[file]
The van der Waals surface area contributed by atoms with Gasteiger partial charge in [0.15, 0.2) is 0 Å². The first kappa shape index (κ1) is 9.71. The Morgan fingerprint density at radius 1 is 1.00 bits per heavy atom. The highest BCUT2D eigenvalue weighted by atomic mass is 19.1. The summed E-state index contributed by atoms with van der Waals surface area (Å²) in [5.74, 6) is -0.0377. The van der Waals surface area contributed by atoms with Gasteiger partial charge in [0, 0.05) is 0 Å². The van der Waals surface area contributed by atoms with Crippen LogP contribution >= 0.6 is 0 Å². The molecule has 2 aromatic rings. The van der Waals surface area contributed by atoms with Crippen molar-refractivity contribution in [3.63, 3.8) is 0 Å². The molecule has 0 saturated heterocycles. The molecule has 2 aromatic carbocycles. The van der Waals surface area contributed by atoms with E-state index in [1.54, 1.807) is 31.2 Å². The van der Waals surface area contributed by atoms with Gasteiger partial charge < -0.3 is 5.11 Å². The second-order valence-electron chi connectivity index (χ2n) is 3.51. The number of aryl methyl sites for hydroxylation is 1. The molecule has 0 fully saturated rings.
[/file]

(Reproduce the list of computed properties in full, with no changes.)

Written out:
The van der Waals surface area contributed by atoms with Gasteiger partial charge in [0.15, 0.2) is 0 Å². The first kappa shape index (κ1) is 9.71. The Morgan fingerprint density at radius 1 is 1.00 bits per heavy atom. The highest BCUT2D eigenvalue weighted by atomic mass is 19.1. The summed E-state index contributed by atoms with van der Waals surface area (Å²) in [5.74, 6) is -0.0377. The van der Waals surface area contributed by atoms with Gasteiger partial charge in [0, 0.05) is 0 Å². The van der Waals surface area contributed by atoms with Crippen LogP contribution >= 0.6 is 0 Å². The molecule has 2 aromatic rings. The van der Waals surface area contributed by atoms with Crippen molar-refractivity contribution in [3.63, 3.8) is 0 Å². The molecule has 0 saturated heterocycles. The molecule has 2 aromatic carbocycles. The van der Waals surface area contributed by atoms with E-state index in [1.54, 1.807) is 31.2 Å². The van der Waals surface area contributed by atoms with Gasteiger partial charge < -0.3 is 5.11 Å². The second-order valence-electron chi connectivity index (χ2n) is 3.51. The number of aryl methyl sites for hydroxylation is 1. The molecule has 0 fully saturated rings.